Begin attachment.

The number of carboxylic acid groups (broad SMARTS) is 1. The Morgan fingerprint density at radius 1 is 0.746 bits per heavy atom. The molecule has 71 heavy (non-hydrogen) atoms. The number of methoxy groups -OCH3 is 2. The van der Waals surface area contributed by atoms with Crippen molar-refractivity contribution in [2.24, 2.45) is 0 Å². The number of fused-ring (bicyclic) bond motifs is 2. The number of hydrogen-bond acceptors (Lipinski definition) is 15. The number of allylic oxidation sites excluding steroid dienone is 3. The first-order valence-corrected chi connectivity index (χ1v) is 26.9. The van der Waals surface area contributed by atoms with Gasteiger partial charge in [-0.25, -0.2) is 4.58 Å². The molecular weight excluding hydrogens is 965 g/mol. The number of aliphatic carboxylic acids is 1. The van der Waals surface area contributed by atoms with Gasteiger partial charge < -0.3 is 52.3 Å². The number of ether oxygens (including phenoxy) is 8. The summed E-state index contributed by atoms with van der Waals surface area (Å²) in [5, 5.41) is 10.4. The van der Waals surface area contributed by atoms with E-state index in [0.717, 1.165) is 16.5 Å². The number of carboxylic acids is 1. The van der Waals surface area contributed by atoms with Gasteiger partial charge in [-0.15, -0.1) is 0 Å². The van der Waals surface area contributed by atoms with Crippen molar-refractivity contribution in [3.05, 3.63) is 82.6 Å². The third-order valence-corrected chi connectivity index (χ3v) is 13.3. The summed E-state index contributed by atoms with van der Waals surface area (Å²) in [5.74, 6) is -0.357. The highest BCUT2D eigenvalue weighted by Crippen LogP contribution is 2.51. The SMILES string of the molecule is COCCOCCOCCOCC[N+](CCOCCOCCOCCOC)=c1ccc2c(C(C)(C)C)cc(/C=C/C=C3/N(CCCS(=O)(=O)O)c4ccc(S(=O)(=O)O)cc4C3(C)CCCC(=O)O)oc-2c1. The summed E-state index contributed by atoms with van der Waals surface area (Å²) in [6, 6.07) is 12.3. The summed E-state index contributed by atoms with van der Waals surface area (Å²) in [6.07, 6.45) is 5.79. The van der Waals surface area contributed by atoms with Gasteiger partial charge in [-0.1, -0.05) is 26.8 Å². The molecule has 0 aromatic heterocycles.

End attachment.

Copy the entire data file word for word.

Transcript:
The number of carboxylic acid groups (broad SMARTS) is 1. The Morgan fingerprint density at radius 1 is 0.746 bits per heavy atom. The molecule has 71 heavy (non-hydrogen) atoms. The number of methoxy groups -OCH3 is 2. The van der Waals surface area contributed by atoms with Crippen molar-refractivity contribution in [2.24, 2.45) is 0 Å². The number of fused-ring (bicyclic) bond motifs is 2. The number of hydrogen-bond acceptors (Lipinski definition) is 15. The number of allylic oxidation sites excluding steroid dienone is 3. The first-order valence-corrected chi connectivity index (χ1v) is 26.9. The van der Waals surface area contributed by atoms with Gasteiger partial charge in [-0.25, -0.2) is 4.58 Å². The molecular weight excluding hydrogens is 965 g/mol. The number of aliphatic carboxylic acids is 1. The van der Waals surface area contributed by atoms with Gasteiger partial charge < -0.3 is 52.3 Å². The number of ether oxygens (including phenoxy) is 8. The summed E-state index contributed by atoms with van der Waals surface area (Å²) in [5, 5.41) is 10.4. The van der Waals surface area contributed by atoms with E-state index in [0.717, 1.165) is 16.5 Å². The number of carboxylic acids is 1. The van der Waals surface area contributed by atoms with Gasteiger partial charge in [-0.15, -0.1) is 0 Å². The van der Waals surface area contributed by atoms with Crippen molar-refractivity contribution in [3.05, 3.63) is 82.6 Å². The third-order valence-corrected chi connectivity index (χ3v) is 13.3. The summed E-state index contributed by atoms with van der Waals surface area (Å²) in [5.74, 6) is -0.357. The highest BCUT2D eigenvalue weighted by Crippen LogP contribution is 2.51. The SMILES string of the molecule is COCCOCCOCCOCC[N+](CCOCCOCCOCCOC)=c1ccc2c(C(C)(C)C)cc(/C=C/C=C3/N(CCCS(=O)(=O)O)c4ccc(S(=O)(=O)O)cc4C3(C)CCCC(=O)O)oc-2c1. The summed E-state index contributed by atoms with van der Waals surface area (Å²) in [6, 6.07) is 12.3. The summed E-state index contributed by atoms with van der Waals surface area (Å²) in [6.07, 6.45) is 5.79. The van der Waals surface area contributed by atoms with Gasteiger partial charge in [-0.1, -0.05) is 26.8 Å². The molecule has 0 aromatic heterocycles.